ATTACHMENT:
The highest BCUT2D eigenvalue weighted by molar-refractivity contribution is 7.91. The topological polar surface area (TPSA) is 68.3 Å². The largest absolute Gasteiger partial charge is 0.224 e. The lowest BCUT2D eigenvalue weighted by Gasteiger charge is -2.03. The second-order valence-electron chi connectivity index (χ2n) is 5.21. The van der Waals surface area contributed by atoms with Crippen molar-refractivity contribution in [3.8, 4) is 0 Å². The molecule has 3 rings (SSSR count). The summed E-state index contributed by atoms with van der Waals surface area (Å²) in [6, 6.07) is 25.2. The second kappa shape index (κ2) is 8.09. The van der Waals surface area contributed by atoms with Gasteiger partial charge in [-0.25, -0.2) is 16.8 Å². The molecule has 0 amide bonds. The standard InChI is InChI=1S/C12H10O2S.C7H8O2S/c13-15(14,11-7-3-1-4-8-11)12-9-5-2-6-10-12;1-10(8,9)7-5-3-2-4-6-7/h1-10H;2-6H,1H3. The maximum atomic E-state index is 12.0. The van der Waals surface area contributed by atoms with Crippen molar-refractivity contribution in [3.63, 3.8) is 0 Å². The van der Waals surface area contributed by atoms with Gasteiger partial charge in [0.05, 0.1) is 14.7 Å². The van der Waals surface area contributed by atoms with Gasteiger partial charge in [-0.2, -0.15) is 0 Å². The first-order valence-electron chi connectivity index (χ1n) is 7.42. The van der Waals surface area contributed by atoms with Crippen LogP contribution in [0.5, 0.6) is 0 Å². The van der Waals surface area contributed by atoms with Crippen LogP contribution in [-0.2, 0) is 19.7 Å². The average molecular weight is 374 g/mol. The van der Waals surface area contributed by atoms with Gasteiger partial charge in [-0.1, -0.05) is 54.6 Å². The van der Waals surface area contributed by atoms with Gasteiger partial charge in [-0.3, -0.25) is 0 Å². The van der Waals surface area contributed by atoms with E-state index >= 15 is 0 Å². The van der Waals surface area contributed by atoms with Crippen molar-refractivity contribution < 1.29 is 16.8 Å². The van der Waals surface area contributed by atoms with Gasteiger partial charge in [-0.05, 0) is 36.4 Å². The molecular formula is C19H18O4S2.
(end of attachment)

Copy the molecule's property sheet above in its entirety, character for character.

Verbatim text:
The highest BCUT2D eigenvalue weighted by molar-refractivity contribution is 7.91. The topological polar surface area (TPSA) is 68.3 Å². The largest absolute Gasteiger partial charge is 0.224 e. The lowest BCUT2D eigenvalue weighted by Gasteiger charge is -2.03. The second-order valence-electron chi connectivity index (χ2n) is 5.21. The van der Waals surface area contributed by atoms with Crippen molar-refractivity contribution in [3.8, 4) is 0 Å². The molecule has 3 rings (SSSR count). The summed E-state index contributed by atoms with van der Waals surface area (Å²) in [6, 6.07) is 25.2. The second kappa shape index (κ2) is 8.09. The van der Waals surface area contributed by atoms with Gasteiger partial charge in [-0.25, -0.2) is 16.8 Å². The molecule has 0 amide bonds. The standard InChI is InChI=1S/C12H10O2S.C7H8O2S/c13-15(14,11-7-3-1-4-8-11)12-9-5-2-6-10-12;1-10(8,9)7-5-3-2-4-6-7/h1-10H;2-6H,1H3. The maximum atomic E-state index is 12.0. The van der Waals surface area contributed by atoms with Crippen molar-refractivity contribution in [3.63, 3.8) is 0 Å². The van der Waals surface area contributed by atoms with Gasteiger partial charge in [0.05, 0.1) is 14.7 Å². The van der Waals surface area contributed by atoms with Gasteiger partial charge in [-0.2, -0.15) is 0 Å². The first-order valence-electron chi connectivity index (χ1n) is 7.42. The van der Waals surface area contributed by atoms with Crippen LogP contribution in [0.5, 0.6) is 0 Å². The van der Waals surface area contributed by atoms with Crippen LogP contribution in [-0.2, 0) is 19.7 Å². The average molecular weight is 374 g/mol. The van der Waals surface area contributed by atoms with Gasteiger partial charge in [-0.1, -0.05) is 54.6 Å². The van der Waals surface area contributed by atoms with Gasteiger partial charge in [-0.3, -0.25) is 0 Å². The van der Waals surface area contributed by atoms with E-state index >= 15 is 0 Å². The van der Waals surface area contributed by atoms with Crippen molar-refractivity contribution < 1.29 is 16.8 Å². The van der Waals surface area contributed by atoms with Gasteiger partial charge in [-0.05, 0) is 36.4 Å². The molecular formula is C19H18O4S2.